Bush comments on Malaysia’s ranking as the 37th best country in the world.
Before I start, I must apologise if this article comes across as nothing more than a piece of incoherent babble. However, what ought to be said should be said.
Recently, Malaysia was ranked by Newsweek as the 37th best country in the world. As usual and as expected, some of our airhead politicians started to trumpet a placement that many will not consider as a ‘success’. Quoting Bernama on the 25th of August, Deputy Finance Minister Datuk Dr Awang Adek Hussin maintained that such a ranking indicated that the opposition was wrong in alleging that the BN government was incompetent and corrupt. I understood him as saying that the country was performing well and nothing was going wrong with this country. I am not here to talk about politics today. What I intend to do is to look closely at the rankings, for an ordinal ranking on its own does not present an accurate picture. What the Yang Berhormat has said has unfortunately showed his ineptitude in statistical and critical analysis. What is more worrisome is that he is partially responsible for the country’s coffers. There goes my tax dollars…
Firstly, if there were 1000+ countries in the world, Malaysia did a bloody good job in securing 37th place. However, there are 192 members of the UN, factoring Taiwan, Vatican City and etc, we can ballpark the figure as ~195. Now 37/195 is not awfully bad either but Newsweek only ranked 100 countries. That would put us at the 63rd percentile. In some universities, that’s a C+ grade, not too far away from failing. Essentially, Malaysia is a C+ country as assessed by Newsweek. Any Yang Berhormat would want to say something?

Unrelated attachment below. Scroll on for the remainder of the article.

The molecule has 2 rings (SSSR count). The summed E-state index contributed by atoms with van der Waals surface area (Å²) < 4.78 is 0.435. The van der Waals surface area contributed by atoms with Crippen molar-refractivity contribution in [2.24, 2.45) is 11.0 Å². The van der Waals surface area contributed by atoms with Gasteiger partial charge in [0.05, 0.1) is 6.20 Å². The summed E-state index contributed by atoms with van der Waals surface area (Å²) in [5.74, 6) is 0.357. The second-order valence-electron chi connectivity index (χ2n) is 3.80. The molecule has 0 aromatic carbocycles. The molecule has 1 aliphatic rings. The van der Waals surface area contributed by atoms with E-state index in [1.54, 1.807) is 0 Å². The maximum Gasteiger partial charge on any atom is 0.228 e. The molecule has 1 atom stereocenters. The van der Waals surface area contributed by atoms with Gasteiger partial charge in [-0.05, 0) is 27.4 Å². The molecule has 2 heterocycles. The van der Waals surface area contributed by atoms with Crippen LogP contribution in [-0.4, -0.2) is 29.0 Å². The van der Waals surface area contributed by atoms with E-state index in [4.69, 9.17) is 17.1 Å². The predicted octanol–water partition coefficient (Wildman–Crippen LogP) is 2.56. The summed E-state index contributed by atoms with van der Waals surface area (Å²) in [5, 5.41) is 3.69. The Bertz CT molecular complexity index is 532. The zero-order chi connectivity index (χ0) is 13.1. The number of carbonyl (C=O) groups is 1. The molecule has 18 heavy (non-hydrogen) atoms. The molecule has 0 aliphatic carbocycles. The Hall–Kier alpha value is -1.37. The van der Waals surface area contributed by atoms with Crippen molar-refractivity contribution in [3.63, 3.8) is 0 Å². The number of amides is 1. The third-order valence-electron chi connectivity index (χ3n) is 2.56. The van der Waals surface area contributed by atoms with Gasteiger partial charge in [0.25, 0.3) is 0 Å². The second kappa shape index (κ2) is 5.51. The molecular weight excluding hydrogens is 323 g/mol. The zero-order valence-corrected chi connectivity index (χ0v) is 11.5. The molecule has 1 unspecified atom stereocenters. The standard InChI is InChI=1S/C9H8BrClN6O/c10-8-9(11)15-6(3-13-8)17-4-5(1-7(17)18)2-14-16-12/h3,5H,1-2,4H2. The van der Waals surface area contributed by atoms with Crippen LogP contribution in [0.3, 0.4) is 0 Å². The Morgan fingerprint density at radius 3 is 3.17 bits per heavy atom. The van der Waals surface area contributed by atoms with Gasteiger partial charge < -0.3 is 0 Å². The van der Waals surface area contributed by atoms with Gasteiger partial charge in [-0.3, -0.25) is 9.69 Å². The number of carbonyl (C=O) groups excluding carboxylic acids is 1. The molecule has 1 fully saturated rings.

Let us dig deeper shall we? Let us see which countries did better than us. Yikes! Greece and Portugal who are going bankrupt outperformed us who are still net exporters of oil by 10 places. A bunch of former communist eastern European countries outperformed us too. Even tiny impoverished Costa Rica beat us. What do 53 years of democracy bring? Looking at the rankings, I think we would be better off being communist. Oh well, at least we are better than Vietnam and Indonesia and Burkina Faso…
In the 5 indicators that were used, we have essentially failed 3- Health, Quality of Life and Political Environment. Of these, I would like to comment on the Quality of Life. Oman, Costa Rica, Cuba, Greece and a bunch of former communist states did better than us. What does it say about our country after looking at the profiles of our competitors. Before the fall of communism in Europe, Ukraine, Bulgaria, Latvia etc had low levels of development, and Malaysia was among the better performing ones. What happened to our competitiveness? One might argue that we did exceptionally well in Economic Dynamism, true, but that does not make a country a nice place to leave in. In this context, Economic Dynamism signifies the ease of doing business; it does not tell us if the citizens of that country is happy. China did better than us in that aspect but is China a good place to live and work in for an average worker? Netherlands, France(bureaucracy), Norway, Germany, New Zealand fared worse than us but given a chance, would you want to work there or in Malaysia?
We are done with the stats and we can conclude that we are in a pickle. The current state of affairs in this country is nowhere near acceptable regardless of what politicians might say.